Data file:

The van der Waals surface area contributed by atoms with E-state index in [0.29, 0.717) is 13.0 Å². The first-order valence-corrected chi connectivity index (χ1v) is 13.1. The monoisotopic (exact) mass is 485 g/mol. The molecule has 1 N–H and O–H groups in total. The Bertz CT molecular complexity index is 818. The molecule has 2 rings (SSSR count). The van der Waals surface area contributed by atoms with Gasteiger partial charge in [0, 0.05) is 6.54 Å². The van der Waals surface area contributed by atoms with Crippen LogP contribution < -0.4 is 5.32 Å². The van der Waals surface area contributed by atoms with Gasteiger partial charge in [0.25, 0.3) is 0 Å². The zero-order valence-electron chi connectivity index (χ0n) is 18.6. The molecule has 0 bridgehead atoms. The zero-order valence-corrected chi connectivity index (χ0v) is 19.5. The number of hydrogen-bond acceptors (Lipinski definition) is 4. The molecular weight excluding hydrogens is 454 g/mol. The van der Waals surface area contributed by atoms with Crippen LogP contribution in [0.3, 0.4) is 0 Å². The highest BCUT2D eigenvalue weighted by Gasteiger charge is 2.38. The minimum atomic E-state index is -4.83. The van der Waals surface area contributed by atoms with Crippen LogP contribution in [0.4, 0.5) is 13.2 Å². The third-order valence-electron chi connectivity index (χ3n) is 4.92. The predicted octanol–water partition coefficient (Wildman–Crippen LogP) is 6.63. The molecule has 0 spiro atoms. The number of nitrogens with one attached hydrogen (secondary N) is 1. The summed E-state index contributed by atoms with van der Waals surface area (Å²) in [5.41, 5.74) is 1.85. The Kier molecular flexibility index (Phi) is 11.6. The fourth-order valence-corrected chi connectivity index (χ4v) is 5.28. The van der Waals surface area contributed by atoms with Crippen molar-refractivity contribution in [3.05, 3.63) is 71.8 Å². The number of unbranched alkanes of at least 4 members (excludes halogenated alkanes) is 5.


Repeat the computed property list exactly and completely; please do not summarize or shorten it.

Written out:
The van der Waals surface area contributed by atoms with E-state index in [0.29, 0.717) is 13.0 Å². The first-order valence-corrected chi connectivity index (χ1v) is 13.1. The monoisotopic (exact) mass is 485 g/mol. The molecule has 1 N–H and O–H groups in total. The Bertz CT molecular complexity index is 818. The molecule has 2 rings (SSSR count). The van der Waals surface area contributed by atoms with Gasteiger partial charge in [0, 0.05) is 6.54 Å². The van der Waals surface area contributed by atoms with Crippen LogP contribution < -0.4 is 5.32 Å². The van der Waals surface area contributed by atoms with Gasteiger partial charge in [0.25, 0.3) is 0 Å². The zero-order valence-electron chi connectivity index (χ0n) is 18.6. The molecule has 0 bridgehead atoms. The zero-order valence-corrected chi connectivity index (χ0v) is 19.5. The number of hydrogen-bond acceptors (Lipinski definition) is 4. The molecular weight excluding hydrogens is 454 g/mol. The van der Waals surface area contributed by atoms with Crippen LogP contribution in [0.3, 0.4) is 0 Å². The highest BCUT2D eigenvalue weighted by Gasteiger charge is 2.38. The minimum atomic E-state index is -4.83. The van der Waals surface area contributed by atoms with Crippen LogP contribution in [0.4, 0.5) is 13.2 Å². The third-order valence-electron chi connectivity index (χ3n) is 4.92. The predicted octanol–water partition coefficient (Wildman–Crippen LogP) is 6.63. The molecule has 0 spiro atoms. The number of nitrogens with one attached hydrogen (secondary N) is 1. The summed E-state index contributed by atoms with van der Waals surface area (Å²) in [5.41, 5.74) is 1.85. The Kier molecular flexibility index (Phi) is 11.6. The fourth-order valence-corrected chi connectivity index (χ4v) is 5.28. The van der Waals surface area contributed by atoms with Crippen molar-refractivity contribution in [3.05, 3.63) is 71.8 Å². The number of unbranched alkanes of at least 4 members (excludes halogenated alkanes) is 5.